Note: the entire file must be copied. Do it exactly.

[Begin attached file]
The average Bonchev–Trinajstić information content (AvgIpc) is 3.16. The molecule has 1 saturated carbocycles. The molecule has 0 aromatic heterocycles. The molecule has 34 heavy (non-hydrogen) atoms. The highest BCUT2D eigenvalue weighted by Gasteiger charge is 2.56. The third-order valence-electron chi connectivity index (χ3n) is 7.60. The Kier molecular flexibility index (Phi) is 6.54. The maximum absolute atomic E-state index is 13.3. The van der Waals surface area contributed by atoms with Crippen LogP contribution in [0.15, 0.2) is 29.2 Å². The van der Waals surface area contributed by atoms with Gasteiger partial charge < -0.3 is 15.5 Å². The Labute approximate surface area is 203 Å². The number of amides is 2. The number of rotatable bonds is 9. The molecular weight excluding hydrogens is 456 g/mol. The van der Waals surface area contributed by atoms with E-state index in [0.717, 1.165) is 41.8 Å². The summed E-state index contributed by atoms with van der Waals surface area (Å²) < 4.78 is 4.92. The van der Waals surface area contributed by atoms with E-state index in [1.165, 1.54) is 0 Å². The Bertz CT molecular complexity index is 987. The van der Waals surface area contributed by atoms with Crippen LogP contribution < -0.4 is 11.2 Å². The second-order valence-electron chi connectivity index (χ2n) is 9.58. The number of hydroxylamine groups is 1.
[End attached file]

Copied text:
The average Bonchev–Trinajstić information content (AvgIpc) is 3.16. The molecule has 1 saturated carbocycles. The molecule has 0 aromatic heterocycles. The molecule has 34 heavy (non-hydrogen) atoms. The highest BCUT2D eigenvalue weighted by Gasteiger charge is 2.56. The third-order valence-electron chi connectivity index (χ3n) is 7.60. The Kier molecular flexibility index (Phi) is 6.54. The maximum absolute atomic E-state index is 13.3. The van der Waals surface area contributed by atoms with Crippen LogP contribution in [0.15, 0.2) is 29.2 Å². The van der Waals surface area contributed by atoms with Gasteiger partial charge < -0.3 is 15.5 Å². The Labute approximate surface area is 203 Å². The number of amides is 2. The number of rotatable bonds is 9. The molecular weight excluding hydrogens is 456 g/mol. The van der Waals surface area contributed by atoms with E-state index in [0.717, 1.165) is 41.8 Å². The summed E-state index contributed by atoms with van der Waals surface area (Å²) < 4.78 is 4.92. The van der Waals surface area contributed by atoms with E-state index in [1.165, 1.54) is 0 Å². The Bertz CT molecular complexity index is 987. The van der Waals surface area contributed by atoms with Crippen LogP contribution < -0.4 is 11.2 Å². The second-order valence-electron chi connectivity index (χ2n) is 9.58. The number of hydroxylamine groups is 1.